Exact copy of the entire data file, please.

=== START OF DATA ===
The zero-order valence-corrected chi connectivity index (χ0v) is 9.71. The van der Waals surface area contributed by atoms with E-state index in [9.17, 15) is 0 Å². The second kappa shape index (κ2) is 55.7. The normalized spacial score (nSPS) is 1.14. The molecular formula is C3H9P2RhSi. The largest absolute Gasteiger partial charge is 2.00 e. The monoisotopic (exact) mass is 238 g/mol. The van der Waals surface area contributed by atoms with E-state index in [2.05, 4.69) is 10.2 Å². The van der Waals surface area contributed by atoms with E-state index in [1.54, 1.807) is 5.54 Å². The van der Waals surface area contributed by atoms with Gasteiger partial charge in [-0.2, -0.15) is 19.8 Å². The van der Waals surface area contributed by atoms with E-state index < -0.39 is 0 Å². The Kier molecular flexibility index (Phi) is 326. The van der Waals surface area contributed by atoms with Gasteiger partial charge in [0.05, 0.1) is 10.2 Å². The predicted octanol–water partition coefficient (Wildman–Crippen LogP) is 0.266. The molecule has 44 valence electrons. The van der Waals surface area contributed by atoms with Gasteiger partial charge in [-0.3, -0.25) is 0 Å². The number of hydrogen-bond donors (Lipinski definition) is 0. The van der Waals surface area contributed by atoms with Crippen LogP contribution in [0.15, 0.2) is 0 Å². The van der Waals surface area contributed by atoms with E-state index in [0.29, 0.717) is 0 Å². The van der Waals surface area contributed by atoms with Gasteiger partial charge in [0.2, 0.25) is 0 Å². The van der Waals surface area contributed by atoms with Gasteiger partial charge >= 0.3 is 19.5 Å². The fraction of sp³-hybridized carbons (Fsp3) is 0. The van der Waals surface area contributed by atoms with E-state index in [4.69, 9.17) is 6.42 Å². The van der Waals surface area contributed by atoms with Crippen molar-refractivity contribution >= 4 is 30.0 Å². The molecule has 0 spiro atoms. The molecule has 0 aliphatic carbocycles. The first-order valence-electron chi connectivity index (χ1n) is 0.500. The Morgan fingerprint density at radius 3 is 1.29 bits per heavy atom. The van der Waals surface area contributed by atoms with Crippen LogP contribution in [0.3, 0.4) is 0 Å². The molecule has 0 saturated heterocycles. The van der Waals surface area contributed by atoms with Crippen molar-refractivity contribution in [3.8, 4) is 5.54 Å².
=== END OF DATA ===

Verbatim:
The zero-order valence-corrected chi connectivity index (χ0v) is 9.71. The van der Waals surface area contributed by atoms with E-state index in [9.17, 15) is 0 Å². The second kappa shape index (κ2) is 55.7. The normalized spacial score (nSPS) is 1.14. The molecular formula is C3H9P2RhSi. The largest absolute Gasteiger partial charge is 2.00 e. The monoisotopic (exact) mass is 238 g/mol. The van der Waals surface area contributed by atoms with E-state index in [2.05, 4.69) is 10.2 Å². The van der Waals surface area contributed by atoms with E-state index in [1.54, 1.807) is 5.54 Å². The van der Waals surface area contributed by atoms with Gasteiger partial charge in [-0.2, -0.15) is 19.8 Å². The van der Waals surface area contributed by atoms with E-state index < -0.39 is 0 Å². The Kier molecular flexibility index (Phi) is 326. The van der Waals surface area contributed by atoms with Gasteiger partial charge in [0.05, 0.1) is 10.2 Å². The predicted octanol–water partition coefficient (Wildman–Crippen LogP) is 0.266. The molecule has 44 valence electrons. The van der Waals surface area contributed by atoms with Gasteiger partial charge in [-0.3, -0.25) is 0 Å². The number of hydrogen-bond donors (Lipinski definition) is 0. The van der Waals surface area contributed by atoms with Crippen LogP contribution in [0.15, 0.2) is 0 Å². The van der Waals surface area contributed by atoms with E-state index in [0.29, 0.717) is 0 Å². The van der Waals surface area contributed by atoms with Gasteiger partial charge in [0.2, 0.25) is 0 Å². The van der Waals surface area contributed by atoms with Gasteiger partial charge >= 0.3 is 19.5 Å². The fraction of sp³-hybridized carbons (Fsp3) is 0. The van der Waals surface area contributed by atoms with E-state index in [4.69, 9.17) is 6.42 Å². The van der Waals surface area contributed by atoms with Crippen molar-refractivity contribution >= 4 is 30.0 Å². The molecule has 0 spiro atoms. The molecule has 0 aliphatic carbocycles. The first-order valence-electron chi connectivity index (χ1n) is 0.500. The Morgan fingerprint density at radius 3 is 1.29 bits per heavy atom. The van der Waals surface area contributed by atoms with Crippen LogP contribution in [0.3, 0.4) is 0 Å². The molecule has 0 saturated heterocycles. The van der Waals surface area contributed by atoms with Crippen molar-refractivity contribution in [3.8, 4) is 5.54 Å².